Prom and portraits aside, this senior knows what’s important

Kristi O’Harran

Kristi’s Notebook

NSeniors in high school are as busy as the Middle East press corps. Students in the 12th grade should finalize college plans, seek scholarships, pose for portraits, think about a prom date, pay for the graduation party and order announcements.

That’s all on the plate for Mariner High School senior Billy Anderson.

He doesn’t care that much about it.

Billy has learned, the very hard way, what’s the really big deal in life — living.

You wouldn’t know to look at Billy, a 6-foot-2 kid with linebacker thighs, that cancer came calling — twice. If you ever thought life wasn’t fair, talk to Billy. He’s got more gumption than the Grinch.

At age 13, Billy was at a routine sports physical when he showed the doctor little red dots on his lower legs. Then there was that lump on his neck and a few bruises. He wasn’t signed off to play baseball. Results of blood tests were so dire, Billy was told to get to Children’s Hospital and Regional Medical Center in Seattle so quickly that maybe they should call an ambulance.

"At first, there was excitement about going to the hospital," Billy said. "There was ice cream there."

That feeling lasted one day. A diagnosis of cancer was followed by chemotherapy, shots and radiation. Nausea, pain and loneliness tried to chip away at his sunny disposition like an ax on a tree.

He missed his friends at Voyager Middle School in the Mukilteo School District.

They didn’t forget Billy. Schoolmates kept the family stocked with tuna casseroles and good thoughts.

His grandmother, Rachelle Anderson, who lives in Bothell, said her grandson went through treatments like a champ.

"The Make-A-Wish Foundation gave him a huge shopping spree which was a highlight for him," Anderson said. "Even then, there was no room for self pity. He was the eternal optimist and never, ever felt sorry for himself."

In remission for several months following his first-round battle with cancer, Billy later went to the doctor with back pains, thinking maybe he was experiencing appendicitis.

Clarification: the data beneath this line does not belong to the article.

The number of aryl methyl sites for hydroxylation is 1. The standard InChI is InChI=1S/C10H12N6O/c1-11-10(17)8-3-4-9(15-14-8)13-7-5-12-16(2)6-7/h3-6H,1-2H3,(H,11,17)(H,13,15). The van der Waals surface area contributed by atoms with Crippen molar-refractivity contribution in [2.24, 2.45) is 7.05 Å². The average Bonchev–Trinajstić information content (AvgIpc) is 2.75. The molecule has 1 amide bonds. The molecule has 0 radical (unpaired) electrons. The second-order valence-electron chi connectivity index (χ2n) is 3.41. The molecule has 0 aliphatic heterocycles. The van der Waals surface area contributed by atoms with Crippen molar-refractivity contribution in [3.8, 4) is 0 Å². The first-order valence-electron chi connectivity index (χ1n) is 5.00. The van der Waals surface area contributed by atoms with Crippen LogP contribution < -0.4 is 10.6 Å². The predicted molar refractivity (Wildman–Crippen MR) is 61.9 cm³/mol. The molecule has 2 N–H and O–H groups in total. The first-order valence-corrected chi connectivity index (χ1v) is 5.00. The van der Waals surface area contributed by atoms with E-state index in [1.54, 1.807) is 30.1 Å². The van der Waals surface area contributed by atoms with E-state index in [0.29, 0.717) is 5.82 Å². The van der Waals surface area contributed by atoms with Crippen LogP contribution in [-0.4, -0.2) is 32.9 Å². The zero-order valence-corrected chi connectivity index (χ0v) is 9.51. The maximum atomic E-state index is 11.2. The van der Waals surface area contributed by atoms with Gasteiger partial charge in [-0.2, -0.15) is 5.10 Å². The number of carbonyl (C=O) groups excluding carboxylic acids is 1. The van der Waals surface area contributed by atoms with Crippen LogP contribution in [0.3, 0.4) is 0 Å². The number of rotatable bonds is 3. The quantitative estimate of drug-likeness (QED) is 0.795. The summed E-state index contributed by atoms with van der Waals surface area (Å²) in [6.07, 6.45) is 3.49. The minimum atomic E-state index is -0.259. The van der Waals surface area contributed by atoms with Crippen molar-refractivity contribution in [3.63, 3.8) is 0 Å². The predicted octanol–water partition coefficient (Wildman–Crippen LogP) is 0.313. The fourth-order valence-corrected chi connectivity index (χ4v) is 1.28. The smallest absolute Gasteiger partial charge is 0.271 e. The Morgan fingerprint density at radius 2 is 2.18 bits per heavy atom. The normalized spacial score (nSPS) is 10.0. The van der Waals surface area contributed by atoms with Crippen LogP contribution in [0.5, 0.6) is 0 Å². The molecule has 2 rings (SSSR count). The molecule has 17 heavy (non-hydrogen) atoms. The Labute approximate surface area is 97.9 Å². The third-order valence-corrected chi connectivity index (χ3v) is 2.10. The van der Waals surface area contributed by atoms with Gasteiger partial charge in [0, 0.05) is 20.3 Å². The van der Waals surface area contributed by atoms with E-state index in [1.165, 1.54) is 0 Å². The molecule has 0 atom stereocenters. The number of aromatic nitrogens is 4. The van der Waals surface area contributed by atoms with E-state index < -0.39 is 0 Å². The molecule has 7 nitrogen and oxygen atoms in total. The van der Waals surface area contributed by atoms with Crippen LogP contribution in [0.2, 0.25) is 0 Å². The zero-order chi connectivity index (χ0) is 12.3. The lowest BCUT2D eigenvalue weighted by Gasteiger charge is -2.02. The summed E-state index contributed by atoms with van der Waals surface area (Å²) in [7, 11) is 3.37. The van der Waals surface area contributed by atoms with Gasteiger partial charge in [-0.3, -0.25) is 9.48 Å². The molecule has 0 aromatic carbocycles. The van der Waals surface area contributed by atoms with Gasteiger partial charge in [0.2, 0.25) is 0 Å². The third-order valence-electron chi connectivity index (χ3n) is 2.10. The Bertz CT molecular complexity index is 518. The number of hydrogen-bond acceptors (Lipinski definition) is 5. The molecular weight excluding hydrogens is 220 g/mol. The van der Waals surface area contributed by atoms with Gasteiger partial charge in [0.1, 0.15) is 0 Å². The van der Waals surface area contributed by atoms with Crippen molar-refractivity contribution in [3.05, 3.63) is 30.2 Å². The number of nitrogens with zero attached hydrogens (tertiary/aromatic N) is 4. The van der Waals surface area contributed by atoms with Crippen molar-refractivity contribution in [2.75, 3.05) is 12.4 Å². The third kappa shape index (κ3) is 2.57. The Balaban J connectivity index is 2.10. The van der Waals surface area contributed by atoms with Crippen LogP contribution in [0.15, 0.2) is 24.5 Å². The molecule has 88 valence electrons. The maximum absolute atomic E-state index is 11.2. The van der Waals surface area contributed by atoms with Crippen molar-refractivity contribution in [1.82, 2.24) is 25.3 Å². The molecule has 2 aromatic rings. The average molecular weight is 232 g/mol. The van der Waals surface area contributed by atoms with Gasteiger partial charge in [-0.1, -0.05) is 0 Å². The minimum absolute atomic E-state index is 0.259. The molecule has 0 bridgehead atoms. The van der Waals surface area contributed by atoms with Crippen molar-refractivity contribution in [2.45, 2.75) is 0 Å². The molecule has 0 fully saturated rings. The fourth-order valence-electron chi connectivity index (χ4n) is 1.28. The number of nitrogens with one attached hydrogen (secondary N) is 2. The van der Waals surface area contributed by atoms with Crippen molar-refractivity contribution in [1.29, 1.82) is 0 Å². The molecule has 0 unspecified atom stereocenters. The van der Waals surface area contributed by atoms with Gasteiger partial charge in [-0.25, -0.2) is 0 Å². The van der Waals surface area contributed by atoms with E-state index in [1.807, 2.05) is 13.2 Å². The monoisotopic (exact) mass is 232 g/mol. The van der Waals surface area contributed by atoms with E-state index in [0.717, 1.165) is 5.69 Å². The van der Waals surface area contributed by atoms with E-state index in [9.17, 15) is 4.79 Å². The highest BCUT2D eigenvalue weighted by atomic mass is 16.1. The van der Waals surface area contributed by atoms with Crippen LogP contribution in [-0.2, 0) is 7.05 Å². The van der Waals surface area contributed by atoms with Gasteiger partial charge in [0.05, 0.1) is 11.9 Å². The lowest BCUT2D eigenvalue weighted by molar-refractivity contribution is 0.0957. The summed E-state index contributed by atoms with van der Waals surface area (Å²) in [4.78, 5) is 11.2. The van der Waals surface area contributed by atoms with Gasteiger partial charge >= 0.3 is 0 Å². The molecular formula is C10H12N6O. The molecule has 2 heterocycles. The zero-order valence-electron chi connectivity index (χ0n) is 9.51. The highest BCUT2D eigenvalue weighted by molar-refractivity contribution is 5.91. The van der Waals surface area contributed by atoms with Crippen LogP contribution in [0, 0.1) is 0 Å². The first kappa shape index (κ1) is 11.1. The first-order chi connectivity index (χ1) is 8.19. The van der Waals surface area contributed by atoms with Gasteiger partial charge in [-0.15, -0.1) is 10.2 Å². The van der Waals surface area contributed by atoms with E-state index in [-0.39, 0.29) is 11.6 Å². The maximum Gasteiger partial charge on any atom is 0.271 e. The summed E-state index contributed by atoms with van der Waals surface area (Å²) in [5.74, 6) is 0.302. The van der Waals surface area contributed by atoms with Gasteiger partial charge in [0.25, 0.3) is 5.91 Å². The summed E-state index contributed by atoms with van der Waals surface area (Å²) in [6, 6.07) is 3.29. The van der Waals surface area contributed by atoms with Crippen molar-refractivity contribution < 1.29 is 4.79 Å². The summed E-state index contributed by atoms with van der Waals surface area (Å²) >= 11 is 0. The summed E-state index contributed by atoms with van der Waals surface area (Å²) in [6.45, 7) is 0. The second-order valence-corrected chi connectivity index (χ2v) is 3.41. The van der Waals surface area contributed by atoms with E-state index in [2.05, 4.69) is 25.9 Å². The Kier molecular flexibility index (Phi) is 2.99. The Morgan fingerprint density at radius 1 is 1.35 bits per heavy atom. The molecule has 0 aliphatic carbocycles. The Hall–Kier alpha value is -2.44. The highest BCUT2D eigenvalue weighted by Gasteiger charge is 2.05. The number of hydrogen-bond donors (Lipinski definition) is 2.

What a slap it must have been to learn his cancer was back. This time, he spent many months in the hospital and underwent a stem cell transplant.

Following the treatment, Billy was on a respirator in the intensive care unit.

His mother, Cristy Abrahamson, said many patients don’t come out of the ICU after a stem cell.

Her son did.

"I have family and friends who say how strong I am," Abrahamson said. "I’m not. You don’t have a choice. Billy is the strong one."

Billy expressed it differently.

"You don’t let it get you down," he said. "I had plans for my future. That’s important."

Future plans may find Billy back in a hospital. He is studying nursing at the Sno-Isle Skills Center in Everett. He drives a 1986 Ford F-150 to his job at Wal-Mart in Lynnwood. Most of his peers at Mariner High School aren’t aware of his medical history.

I believed everything Billy said because he had one of those faces that could melt ice in winter. If he said the school library was open at 3 a.m., and he needed to check out a book, you would pat his head and send him on his way.

There wasn’t a hint of self-pity.

"He never had anything but a smile and a reassurance that he’d beat it," his grandmother said. "Billy is a true hero in my eyes. We’re all very proud of him."

Thanks to tutors, Billy, 17, is on track at school. December will mark one year in remission. He will play on the golf team this spring.

When we talked, the big homecoming dance was coming up. Billy was thinking about going, but it didn’t seem like a big deal.

He knows what’s important on his plate.

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